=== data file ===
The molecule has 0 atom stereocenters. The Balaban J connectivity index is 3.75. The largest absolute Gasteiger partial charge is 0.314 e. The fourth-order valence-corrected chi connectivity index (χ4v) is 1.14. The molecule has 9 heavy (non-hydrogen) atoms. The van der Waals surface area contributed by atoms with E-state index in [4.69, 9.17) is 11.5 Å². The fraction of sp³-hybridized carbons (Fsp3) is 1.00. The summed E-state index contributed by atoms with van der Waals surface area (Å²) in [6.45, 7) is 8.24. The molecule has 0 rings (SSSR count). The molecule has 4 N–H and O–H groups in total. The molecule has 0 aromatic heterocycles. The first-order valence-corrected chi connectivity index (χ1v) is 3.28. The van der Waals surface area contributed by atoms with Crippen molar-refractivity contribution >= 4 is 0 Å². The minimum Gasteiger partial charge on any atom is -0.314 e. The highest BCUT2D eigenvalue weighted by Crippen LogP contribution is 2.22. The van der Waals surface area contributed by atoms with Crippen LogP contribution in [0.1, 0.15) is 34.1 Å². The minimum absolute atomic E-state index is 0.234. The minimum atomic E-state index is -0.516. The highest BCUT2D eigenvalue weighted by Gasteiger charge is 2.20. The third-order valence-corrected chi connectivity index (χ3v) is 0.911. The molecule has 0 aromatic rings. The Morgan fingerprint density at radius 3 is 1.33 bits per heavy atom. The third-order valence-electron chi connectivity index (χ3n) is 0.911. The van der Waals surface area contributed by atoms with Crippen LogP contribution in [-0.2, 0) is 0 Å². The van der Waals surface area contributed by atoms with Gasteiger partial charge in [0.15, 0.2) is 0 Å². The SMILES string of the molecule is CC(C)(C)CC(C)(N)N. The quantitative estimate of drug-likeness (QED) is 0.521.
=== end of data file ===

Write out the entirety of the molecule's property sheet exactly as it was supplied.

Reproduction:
The molecule has 0 atom stereocenters. The Balaban J connectivity index is 3.75. The largest absolute Gasteiger partial charge is 0.314 e. The fourth-order valence-corrected chi connectivity index (χ4v) is 1.14. The molecule has 9 heavy (non-hydrogen) atoms. The van der Waals surface area contributed by atoms with E-state index in [4.69, 9.17) is 11.5 Å². The fraction of sp³-hybridized carbons (Fsp3) is 1.00. The summed E-state index contributed by atoms with van der Waals surface area (Å²) in [6.45, 7) is 8.24. The molecule has 0 rings (SSSR count). The molecule has 4 N–H and O–H groups in total. The molecule has 0 aromatic heterocycles. The first-order valence-corrected chi connectivity index (χ1v) is 3.28. The van der Waals surface area contributed by atoms with Crippen molar-refractivity contribution >= 4 is 0 Å². The minimum Gasteiger partial charge on any atom is -0.314 e. The highest BCUT2D eigenvalue weighted by Crippen LogP contribution is 2.22. The van der Waals surface area contributed by atoms with Crippen LogP contribution in [0.1, 0.15) is 34.1 Å². The minimum absolute atomic E-state index is 0.234. The minimum atomic E-state index is -0.516. The highest BCUT2D eigenvalue weighted by Gasteiger charge is 2.20. The third-order valence-corrected chi connectivity index (χ3v) is 0.911. The molecule has 0 aromatic rings. The Morgan fingerprint density at radius 3 is 1.33 bits per heavy atom. The third-order valence-electron chi connectivity index (χ3n) is 0.911. The van der Waals surface area contributed by atoms with Crippen LogP contribution in [-0.2, 0) is 0 Å². The van der Waals surface area contributed by atoms with Gasteiger partial charge in [0.15, 0.2) is 0 Å². The SMILES string of the molecule is CC(C)(C)CC(C)(N)N. The quantitative estimate of drug-likeness (QED) is 0.521.